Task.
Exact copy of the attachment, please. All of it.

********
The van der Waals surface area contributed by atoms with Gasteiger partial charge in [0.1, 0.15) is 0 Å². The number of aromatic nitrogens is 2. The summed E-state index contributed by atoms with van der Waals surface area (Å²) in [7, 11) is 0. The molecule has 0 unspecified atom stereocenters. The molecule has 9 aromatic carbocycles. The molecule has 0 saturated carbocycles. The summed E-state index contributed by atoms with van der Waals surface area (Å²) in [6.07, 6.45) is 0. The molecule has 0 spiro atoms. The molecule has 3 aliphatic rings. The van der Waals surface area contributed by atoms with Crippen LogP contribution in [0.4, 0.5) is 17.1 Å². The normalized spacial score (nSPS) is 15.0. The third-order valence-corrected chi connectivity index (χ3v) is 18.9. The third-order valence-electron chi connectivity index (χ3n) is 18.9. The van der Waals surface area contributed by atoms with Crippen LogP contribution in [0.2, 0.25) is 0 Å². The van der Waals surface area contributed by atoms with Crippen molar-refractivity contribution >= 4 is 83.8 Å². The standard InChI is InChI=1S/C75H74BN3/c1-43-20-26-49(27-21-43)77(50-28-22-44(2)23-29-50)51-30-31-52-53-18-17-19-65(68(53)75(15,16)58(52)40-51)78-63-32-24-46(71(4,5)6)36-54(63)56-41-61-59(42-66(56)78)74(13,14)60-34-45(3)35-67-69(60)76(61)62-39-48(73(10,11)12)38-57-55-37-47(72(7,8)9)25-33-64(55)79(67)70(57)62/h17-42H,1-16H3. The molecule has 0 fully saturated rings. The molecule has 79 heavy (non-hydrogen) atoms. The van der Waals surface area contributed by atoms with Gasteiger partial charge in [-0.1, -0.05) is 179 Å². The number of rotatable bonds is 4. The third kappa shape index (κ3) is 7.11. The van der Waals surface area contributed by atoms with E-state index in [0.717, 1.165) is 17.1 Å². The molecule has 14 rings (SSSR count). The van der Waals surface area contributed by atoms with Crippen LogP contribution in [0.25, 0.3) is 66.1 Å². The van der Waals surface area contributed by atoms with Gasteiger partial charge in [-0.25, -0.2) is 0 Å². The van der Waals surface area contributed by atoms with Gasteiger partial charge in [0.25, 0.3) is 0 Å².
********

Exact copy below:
The van der Waals surface area contributed by atoms with Gasteiger partial charge in [0.1, 0.15) is 0 Å². The number of aromatic nitrogens is 2. The summed E-state index contributed by atoms with van der Waals surface area (Å²) in [7, 11) is 0. The molecule has 0 unspecified atom stereocenters. The molecule has 9 aromatic carbocycles. The molecule has 0 saturated carbocycles. The summed E-state index contributed by atoms with van der Waals surface area (Å²) in [6.07, 6.45) is 0. The molecule has 0 spiro atoms. The molecule has 3 aliphatic rings. The van der Waals surface area contributed by atoms with Crippen LogP contribution in [0.4, 0.5) is 17.1 Å². The normalized spacial score (nSPS) is 15.0. The third-order valence-corrected chi connectivity index (χ3v) is 18.9. The third-order valence-electron chi connectivity index (χ3n) is 18.9. The van der Waals surface area contributed by atoms with Crippen LogP contribution in [0.2, 0.25) is 0 Å². The van der Waals surface area contributed by atoms with Crippen molar-refractivity contribution >= 4 is 83.8 Å². The standard InChI is InChI=1S/C75H74BN3/c1-43-20-26-49(27-21-43)77(50-28-22-44(2)23-29-50)51-30-31-52-53-18-17-19-65(68(53)75(15,16)58(52)40-51)78-63-32-24-46(71(4,5)6)36-54(63)56-41-61-59(42-66(56)78)74(13,14)60-34-45(3)35-67-69(60)76(61)62-39-48(73(10,11)12)38-57-55-37-47(72(7,8)9)25-33-64(55)79(67)70(57)62/h17-42H,1-16H3. The molecule has 0 fully saturated rings. The molecule has 79 heavy (non-hydrogen) atoms. The van der Waals surface area contributed by atoms with Gasteiger partial charge in [-0.1, -0.05) is 179 Å². The number of rotatable bonds is 4. The third kappa shape index (κ3) is 7.11. The van der Waals surface area contributed by atoms with E-state index in [0.717, 1.165) is 17.1 Å². The molecule has 14 rings (SSSR count). The van der Waals surface area contributed by atoms with Crippen LogP contribution in [0.25, 0.3) is 66.1 Å². The van der Waals surface area contributed by atoms with Gasteiger partial charge in [-0.25, -0.2) is 0 Å². The van der Waals surface area contributed by atoms with Gasteiger partial charge in [0.25, 0.3) is 0 Å².